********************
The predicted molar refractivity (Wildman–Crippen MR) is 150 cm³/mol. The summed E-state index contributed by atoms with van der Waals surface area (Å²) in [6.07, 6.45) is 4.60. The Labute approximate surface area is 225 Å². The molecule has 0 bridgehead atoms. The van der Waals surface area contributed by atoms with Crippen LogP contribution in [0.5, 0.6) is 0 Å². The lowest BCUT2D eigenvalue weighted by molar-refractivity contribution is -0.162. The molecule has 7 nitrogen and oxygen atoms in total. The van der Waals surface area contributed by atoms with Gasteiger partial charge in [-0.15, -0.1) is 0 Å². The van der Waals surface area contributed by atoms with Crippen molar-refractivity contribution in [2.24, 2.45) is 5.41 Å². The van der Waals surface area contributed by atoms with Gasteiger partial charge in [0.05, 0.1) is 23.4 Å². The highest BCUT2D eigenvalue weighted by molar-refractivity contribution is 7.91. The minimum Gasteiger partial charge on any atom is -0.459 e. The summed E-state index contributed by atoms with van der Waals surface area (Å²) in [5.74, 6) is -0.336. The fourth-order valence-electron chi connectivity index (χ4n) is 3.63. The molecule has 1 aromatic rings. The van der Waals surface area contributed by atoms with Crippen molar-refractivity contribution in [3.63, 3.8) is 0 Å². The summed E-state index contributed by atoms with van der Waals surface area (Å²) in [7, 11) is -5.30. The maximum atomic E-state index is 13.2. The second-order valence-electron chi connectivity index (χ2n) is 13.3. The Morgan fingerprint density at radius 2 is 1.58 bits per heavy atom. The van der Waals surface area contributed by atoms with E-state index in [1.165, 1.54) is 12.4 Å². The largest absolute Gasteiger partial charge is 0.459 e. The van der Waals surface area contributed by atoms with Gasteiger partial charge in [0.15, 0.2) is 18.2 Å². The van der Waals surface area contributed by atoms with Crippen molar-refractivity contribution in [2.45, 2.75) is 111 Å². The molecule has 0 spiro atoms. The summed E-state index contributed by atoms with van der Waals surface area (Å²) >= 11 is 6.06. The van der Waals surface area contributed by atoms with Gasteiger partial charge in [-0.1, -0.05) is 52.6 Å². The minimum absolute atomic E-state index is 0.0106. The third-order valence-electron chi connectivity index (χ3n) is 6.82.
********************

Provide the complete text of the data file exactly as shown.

The predicted molar refractivity (Wildman–Crippen MR) is 150 cm³/mol. The summed E-state index contributed by atoms with van der Waals surface area (Å²) in [6.07, 6.45) is 4.60. The Labute approximate surface area is 225 Å². The molecule has 0 bridgehead atoms. The van der Waals surface area contributed by atoms with Crippen LogP contribution in [0.5, 0.6) is 0 Å². The lowest BCUT2D eigenvalue weighted by molar-refractivity contribution is -0.162. The molecule has 7 nitrogen and oxygen atoms in total. The van der Waals surface area contributed by atoms with Gasteiger partial charge in [-0.15, -0.1) is 0 Å². The van der Waals surface area contributed by atoms with Crippen molar-refractivity contribution in [2.24, 2.45) is 5.41 Å². The van der Waals surface area contributed by atoms with Gasteiger partial charge in [0.05, 0.1) is 23.4 Å². The highest BCUT2D eigenvalue weighted by molar-refractivity contribution is 7.91. The minimum Gasteiger partial charge on any atom is -0.459 e. The summed E-state index contributed by atoms with van der Waals surface area (Å²) in [5.74, 6) is -0.336. The fourth-order valence-electron chi connectivity index (χ4n) is 3.63. The molecule has 1 aromatic rings. The van der Waals surface area contributed by atoms with Crippen molar-refractivity contribution in [3.63, 3.8) is 0 Å². The summed E-state index contributed by atoms with van der Waals surface area (Å²) in [7, 11) is -5.30. The maximum atomic E-state index is 13.2. The second-order valence-electron chi connectivity index (χ2n) is 13.3. The Morgan fingerprint density at radius 2 is 1.58 bits per heavy atom. The van der Waals surface area contributed by atoms with E-state index in [1.165, 1.54) is 12.4 Å². The largest absolute Gasteiger partial charge is 0.459 e. The van der Waals surface area contributed by atoms with Gasteiger partial charge in [0.15, 0.2) is 18.2 Å². The van der Waals surface area contributed by atoms with Crippen molar-refractivity contribution in [2.45, 2.75) is 111 Å². The molecule has 0 spiro atoms. The summed E-state index contributed by atoms with van der Waals surface area (Å²) >= 11 is 6.06. The van der Waals surface area contributed by atoms with Gasteiger partial charge in [-0.1, -0.05) is 52.6 Å². The minimum absolute atomic E-state index is 0.0106. The third-order valence-electron chi connectivity index (χ3n) is 6.82.